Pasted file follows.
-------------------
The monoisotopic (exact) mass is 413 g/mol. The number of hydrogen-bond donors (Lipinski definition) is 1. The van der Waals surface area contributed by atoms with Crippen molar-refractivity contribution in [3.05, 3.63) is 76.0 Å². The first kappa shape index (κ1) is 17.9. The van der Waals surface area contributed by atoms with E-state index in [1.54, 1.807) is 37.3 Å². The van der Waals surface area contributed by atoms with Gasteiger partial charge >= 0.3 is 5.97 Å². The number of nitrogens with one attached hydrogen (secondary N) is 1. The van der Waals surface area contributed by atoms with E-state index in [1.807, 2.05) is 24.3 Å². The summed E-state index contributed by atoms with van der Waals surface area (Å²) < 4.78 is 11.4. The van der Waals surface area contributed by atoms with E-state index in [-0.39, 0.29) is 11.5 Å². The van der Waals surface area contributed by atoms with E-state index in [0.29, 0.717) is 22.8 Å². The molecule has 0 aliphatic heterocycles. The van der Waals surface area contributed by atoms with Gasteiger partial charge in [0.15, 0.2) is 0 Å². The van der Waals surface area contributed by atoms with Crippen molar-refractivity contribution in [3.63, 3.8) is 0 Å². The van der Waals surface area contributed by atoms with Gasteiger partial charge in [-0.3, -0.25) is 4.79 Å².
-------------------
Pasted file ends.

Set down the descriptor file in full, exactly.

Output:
The monoisotopic (exact) mass is 413 g/mol. The number of hydrogen-bond donors (Lipinski definition) is 1. The van der Waals surface area contributed by atoms with Crippen molar-refractivity contribution in [3.05, 3.63) is 76.0 Å². The first kappa shape index (κ1) is 17.9. The van der Waals surface area contributed by atoms with E-state index in [1.54, 1.807) is 37.3 Å². The van der Waals surface area contributed by atoms with Gasteiger partial charge >= 0.3 is 5.97 Å². The number of nitrogens with one attached hydrogen (secondary N) is 1. The van der Waals surface area contributed by atoms with E-state index in [1.807, 2.05) is 24.3 Å². The summed E-state index contributed by atoms with van der Waals surface area (Å²) < 4.78 is 11.4. The van der Waals surface area contributed by atoms with E-state index in [-0.39, 0.29) is 11.5 Å². The van der Waals surface area contributed by atoms with E-state index in [0.29, 0.717) is 22.8 Å². The molecule has 0 aliphatic heterocycles. The van der Waals surface area contributed by atoms with Gasteiger partial charge in [0.15, 0.2) is 0 Å². The van der Waals surface area contributed by atoms with Crippen molar-refractivity contribution in [3.63, 3.8) is 0 Å². The van der Waals surface area contributed by atoms with Gasteiger partial charge in [-0.3, -0.25) is 4.79 Å².